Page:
Companies That Practice Conscious Capitalism
During the difficult economic times of recent years, the media has provided us with many examples of corporate bad behavior, particularly among large financial institutions. Those who follow the news have noted increased discussion and action around ideas such as increasing the minimum wage, as Seattle, Washington, has done, the concept of conscious capitalism and the goal of living wages for all workers. Meanwhile, strikes and walkouts have been occurring at some of the large fast food chains in protest of poor conditions and low wages.
In the midst of all of this is the emergence of conscious capitalism. Not a new philosophy, but one whose time has surely arrived, conscious capitalism is based on the idea that corporations should work for the economic and social benefit of all. Another way of stating this is that companies should not prioritize the maximum return on investment for shareholders to the detriment of workers and society at large. This does not mean that corporations are not expected to make a profit, but rather to include profit as only one of several measures of success.
For many people, this is a change in their idea of how businesses are supposed to operate. You may wonder if the concept of corporate capitalism can work or if it is just an idealistic approach that is doomed to failure. Let’s take a look at a few companies that are using some of the principles of conscious capitalism.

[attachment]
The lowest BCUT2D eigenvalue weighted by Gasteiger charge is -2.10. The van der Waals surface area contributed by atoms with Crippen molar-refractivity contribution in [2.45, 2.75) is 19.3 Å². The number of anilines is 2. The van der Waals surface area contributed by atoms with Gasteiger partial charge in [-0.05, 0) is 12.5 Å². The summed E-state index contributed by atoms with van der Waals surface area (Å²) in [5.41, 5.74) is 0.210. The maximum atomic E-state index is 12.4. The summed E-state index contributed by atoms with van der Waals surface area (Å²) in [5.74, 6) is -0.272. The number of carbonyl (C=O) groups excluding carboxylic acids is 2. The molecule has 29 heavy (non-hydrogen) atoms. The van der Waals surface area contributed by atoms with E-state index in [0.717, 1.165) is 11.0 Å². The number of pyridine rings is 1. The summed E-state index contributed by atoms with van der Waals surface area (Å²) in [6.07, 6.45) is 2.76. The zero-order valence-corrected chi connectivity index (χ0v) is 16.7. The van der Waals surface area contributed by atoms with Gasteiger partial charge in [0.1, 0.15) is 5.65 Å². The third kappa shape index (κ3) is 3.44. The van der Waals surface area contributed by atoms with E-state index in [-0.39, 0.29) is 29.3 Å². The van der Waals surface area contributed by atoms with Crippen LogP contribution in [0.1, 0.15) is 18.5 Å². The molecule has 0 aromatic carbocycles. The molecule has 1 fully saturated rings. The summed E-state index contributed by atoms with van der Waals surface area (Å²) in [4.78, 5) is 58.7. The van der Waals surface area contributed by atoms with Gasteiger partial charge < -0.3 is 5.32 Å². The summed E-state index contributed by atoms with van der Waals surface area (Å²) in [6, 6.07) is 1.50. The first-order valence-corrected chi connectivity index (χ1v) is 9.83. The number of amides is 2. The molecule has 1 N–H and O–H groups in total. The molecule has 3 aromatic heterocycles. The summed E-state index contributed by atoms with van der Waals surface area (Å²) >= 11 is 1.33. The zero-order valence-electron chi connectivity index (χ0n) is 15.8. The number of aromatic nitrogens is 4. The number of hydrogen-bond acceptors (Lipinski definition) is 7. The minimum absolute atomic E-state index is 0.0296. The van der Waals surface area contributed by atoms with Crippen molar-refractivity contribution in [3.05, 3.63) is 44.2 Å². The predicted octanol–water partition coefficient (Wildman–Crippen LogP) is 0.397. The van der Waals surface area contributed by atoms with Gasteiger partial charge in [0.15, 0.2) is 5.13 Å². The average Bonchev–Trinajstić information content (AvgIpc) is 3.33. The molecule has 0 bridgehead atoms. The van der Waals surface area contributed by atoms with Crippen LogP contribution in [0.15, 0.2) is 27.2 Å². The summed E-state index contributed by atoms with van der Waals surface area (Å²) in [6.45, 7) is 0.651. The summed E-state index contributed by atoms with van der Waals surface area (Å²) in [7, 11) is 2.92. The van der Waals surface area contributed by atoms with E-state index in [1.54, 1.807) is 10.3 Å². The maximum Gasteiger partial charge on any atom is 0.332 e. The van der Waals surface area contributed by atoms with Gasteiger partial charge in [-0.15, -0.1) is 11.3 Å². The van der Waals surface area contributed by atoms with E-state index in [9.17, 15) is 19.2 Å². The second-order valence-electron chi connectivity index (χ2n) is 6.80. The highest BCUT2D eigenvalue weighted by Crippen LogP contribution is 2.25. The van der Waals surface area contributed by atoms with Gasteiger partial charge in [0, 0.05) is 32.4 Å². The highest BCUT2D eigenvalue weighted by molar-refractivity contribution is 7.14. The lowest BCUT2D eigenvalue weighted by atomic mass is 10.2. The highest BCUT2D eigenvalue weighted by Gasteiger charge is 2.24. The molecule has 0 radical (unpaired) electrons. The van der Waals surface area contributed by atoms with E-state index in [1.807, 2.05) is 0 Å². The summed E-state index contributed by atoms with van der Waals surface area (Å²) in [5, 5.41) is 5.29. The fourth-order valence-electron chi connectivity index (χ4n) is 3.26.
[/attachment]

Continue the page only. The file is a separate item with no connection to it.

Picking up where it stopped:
Whole Foods Market
Whole Foods may be the best known example of conscious capitalism. In fact, the company’s CEO, John Mackey, is co-author of a book on the topic. The first Whole Foods Market opened in Austin, Texas, in 1980. The company is now nationwide and has bought out numerous regional natural food chains during their growth process. Neither Whole Foods or Mackey are controversy-free. Despite some criticism for high prices and supposed elitism, Whole Foods Market is generally ranked high for their environmental policies and efforts to be socially responsible. In particular, their policies towards employees are of interest.
Mackey is a Libertarian with strong anti-union and anti-government regulation inclinations. For a large corporation, the business structure of Whole Foods appears to be very decentralized. Regional and local managers are given a lot of autonomy to decide what products to carry and which vendors and suppliers to use. The company encourages promotion and advancement from within. Whole Foods is consistently ranked in Fortune magazine’s “Best 100 Companies to Work For.”
The CEO-to-worker pay ratio at Whole Foods is capped at 20-to-1. According to Bloomberg media, that ratio averages over 200-to-1 for companies on the Standard & Poors 500 Index. The pay ratio has been known to top 1000-to-1 for some large corporations. The Whole Foods statistic means that corporate executives earn a maximum salary of about $600,000 annually compared to $15/hour, which is typical for their lower tier employees. Many corporate businesses pay closer to minimum wage for most of their workers. Using the 200-to-1 ratio, an employee earning $8/hour is working for a CEO that earns over $3,300,000 per year. (It should be noted in all of these examples that stock options and other forms of compensation can push CEO earnings higher.) Whole Foods executives are well-paid, but so are all of their employees.